Plan B

harryopal

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Most people who are married to a WNI spouse, simply can't take 'the family' home with them though. (Try to get permanent residency in the EU or US nowadays, even an extended visa.) And then I'm not even talking about financial implications...
Before coming to Indonesia to relocate I went through the permanent residency process in Australia for my wife. The notion being that anytime want to come back we don't have to go through the visa application process,\.
 

jstar

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Yes @harryopal , but something like that would not fly in the US or so; if you have a green card, you can not just leave the country for longer periods and live virtually somewhere else. Besides having to apply for a reentry permit, USCIS does check if there is no pattern.

@Smallworld ; I'm afraid that the EU will more and more be on the same page, esp. after the refugee fiasco. It can not be that in one country you need to be able to speak the language and do tests even before you can go there (Netherlands), while in others family reunification is rather simple (Belgium). So the situation can be very different in a couple of years when there is more standardization. I think that is only a matter of time.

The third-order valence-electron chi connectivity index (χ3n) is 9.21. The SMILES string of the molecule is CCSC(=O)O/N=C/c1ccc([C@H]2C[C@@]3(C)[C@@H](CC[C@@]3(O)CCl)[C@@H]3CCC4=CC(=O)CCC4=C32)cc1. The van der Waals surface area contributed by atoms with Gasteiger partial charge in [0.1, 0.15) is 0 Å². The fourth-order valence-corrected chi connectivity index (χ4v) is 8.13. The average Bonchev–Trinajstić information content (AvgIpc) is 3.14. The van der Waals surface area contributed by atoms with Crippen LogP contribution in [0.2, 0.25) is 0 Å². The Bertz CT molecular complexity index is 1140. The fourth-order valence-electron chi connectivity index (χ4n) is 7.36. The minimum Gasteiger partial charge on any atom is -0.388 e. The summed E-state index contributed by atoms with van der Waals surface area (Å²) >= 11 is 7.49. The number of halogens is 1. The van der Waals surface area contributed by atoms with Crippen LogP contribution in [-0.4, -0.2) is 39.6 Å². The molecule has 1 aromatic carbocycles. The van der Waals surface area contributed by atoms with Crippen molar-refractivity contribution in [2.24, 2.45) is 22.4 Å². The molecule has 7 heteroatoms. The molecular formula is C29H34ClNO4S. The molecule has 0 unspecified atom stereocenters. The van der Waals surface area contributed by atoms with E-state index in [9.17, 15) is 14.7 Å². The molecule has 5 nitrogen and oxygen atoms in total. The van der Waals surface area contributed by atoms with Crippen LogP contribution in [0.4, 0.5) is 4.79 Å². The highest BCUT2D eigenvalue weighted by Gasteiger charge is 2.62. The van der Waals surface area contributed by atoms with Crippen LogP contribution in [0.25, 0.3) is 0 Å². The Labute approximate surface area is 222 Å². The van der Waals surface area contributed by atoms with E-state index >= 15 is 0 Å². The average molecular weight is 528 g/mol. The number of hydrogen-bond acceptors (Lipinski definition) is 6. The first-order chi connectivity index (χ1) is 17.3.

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Daniel50

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I know it looks bad, but I don't think Indonesia will turn into Yemen in my lifetime. Before moving out of the country, I would consider safe places like Yogya, Bali, and Manado.
Yogya this year. The groups mandate to watch for immorality in Islam and Christianization, among whatever else (It looks like also to kill one another with fumes from their bikes, one can only hope).

 

atlantis

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Manado, May 2017 when Masyarakat Manado forced Fahri Hamzah to shorten his trip to Manado and retreat back to Jakarta. And it was only Fahri. Don't want to imagine if any FPI clown would have the gut to show up.

 

Anglian

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Well I haven't a plan A or B or any other, I am going nowhere, there is nowhere else I fancy, all my neighbours know me, they all seem friendly, they know I'm not a real Muslim and accept that, I'm quite sure if the FPIs backers get into power the first thing they will do is get rid of the FPI as they basically are a liability, and the FPI will try and get more power which won't please their backers, so as Alfred E Neuman, said, Don't worry.
 

Nimbus

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I
Yogya this year. The groups mandate to watch for immorality in Islam and Christianization, among whatever else (It looks like also to kill one another with fumes from their bikes, one can only hope).

Harlah = hari lahir = birthday

This was actually a parade by GPK celebrating the birthday of their party, the PPP. Every major party in Indonesia has its own youth group, employed primarily for display of strength. PPP is an Islamic party, but it's one of the three parties sanctioned under Suharto. In other word, they're old school in a good way, not nearly as hard line as PKS and PBB.